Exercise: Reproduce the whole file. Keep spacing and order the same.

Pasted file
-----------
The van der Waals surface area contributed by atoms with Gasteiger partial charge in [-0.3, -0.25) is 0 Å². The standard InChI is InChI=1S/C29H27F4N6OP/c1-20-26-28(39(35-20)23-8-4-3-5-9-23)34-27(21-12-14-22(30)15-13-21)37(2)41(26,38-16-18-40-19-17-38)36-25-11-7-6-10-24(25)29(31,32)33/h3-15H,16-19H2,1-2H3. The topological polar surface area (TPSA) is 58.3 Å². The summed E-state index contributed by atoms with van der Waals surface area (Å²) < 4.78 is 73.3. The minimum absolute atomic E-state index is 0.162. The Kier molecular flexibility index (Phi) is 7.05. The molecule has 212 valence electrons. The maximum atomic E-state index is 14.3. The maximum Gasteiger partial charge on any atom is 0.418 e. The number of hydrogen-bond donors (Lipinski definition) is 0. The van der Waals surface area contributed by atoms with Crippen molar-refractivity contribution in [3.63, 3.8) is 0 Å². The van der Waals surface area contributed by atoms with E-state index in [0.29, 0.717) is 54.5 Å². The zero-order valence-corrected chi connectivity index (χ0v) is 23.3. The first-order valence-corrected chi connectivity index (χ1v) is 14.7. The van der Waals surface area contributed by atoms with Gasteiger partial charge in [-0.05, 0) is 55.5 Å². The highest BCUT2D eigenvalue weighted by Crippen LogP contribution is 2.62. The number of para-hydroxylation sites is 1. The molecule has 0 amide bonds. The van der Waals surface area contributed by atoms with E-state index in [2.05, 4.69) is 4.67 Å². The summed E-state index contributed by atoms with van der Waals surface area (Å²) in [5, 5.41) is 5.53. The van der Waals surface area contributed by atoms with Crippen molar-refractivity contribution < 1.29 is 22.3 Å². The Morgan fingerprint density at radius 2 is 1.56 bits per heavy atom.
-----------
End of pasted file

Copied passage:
The van der Waals surface area contributed by atoms with Gasteiger partial charge in [-0.3, -0.25) is 0 Å². The standard InChI is InChI=1S/C29H27F4N6OP/c1-20-26-28(39(35-20)23-8-4-3-5-9-23)34-27(21-12-14-22(30)15-13-21)37(2)41(26,38-16-18-40-19-17-38)36-25-11-7-6-10-24(25)29(31,32)33/h3-15H,16-19H2,1-2H3. The topological polar surface area (TPSA) is 58.3 Å². The summed E-state index contributed by atoms with van der Waals surface area (Å²) < 4.78 is 73.3. The minimum absolute atomic E-state index is 0.162. The Kier molecular flexibility index (Phi) is 7.05. The molecule has 212 valence electrons. The maximum atomic E-state index is 14.3. The maximum Gasteiger partial charge on any atom is 0.418 e. The number of hydrogen-bond donors (Lipinski definition) is 0. The van der Waals surface area contributed by atoms with Crippen molar-refractivity contribution in [3.63, 3.8) is 0 Å². The van der Waals surface area contributed by atoms with E-state index in [0.29, 0.717) is 54.5 Å². The zero-order valence-corrected chi connectivity index (χ0v) is 23.3. The first-order valence-corrected chi connectivity index (χ1v) is 14.7. The van der Waals surface area contributed by atoms with Gasteiger partial charge in [-0.05, 0) is 55.5 Å². The highest BCUT2D eigenvalue weighted by Crippen LogP contribution is 2.62. The number of para-hydroxylation sites is 1. The molecule has 0 amide bonds. The van der Waals surface area contributed by atoms with E-state index in [2.05, 4.69) is 4.67 Å². The summed E-state index contributed by atoms with van der Waals surface area (Å²) in [5, 5.41) is 5.53. The van der Waals surface area contributed by atoms with Crippen molar-refractivity contribution < 1.29 is 22.3 Å². The Morgan fingerprint density at radius 2 is 1.56 bits per heavy atom.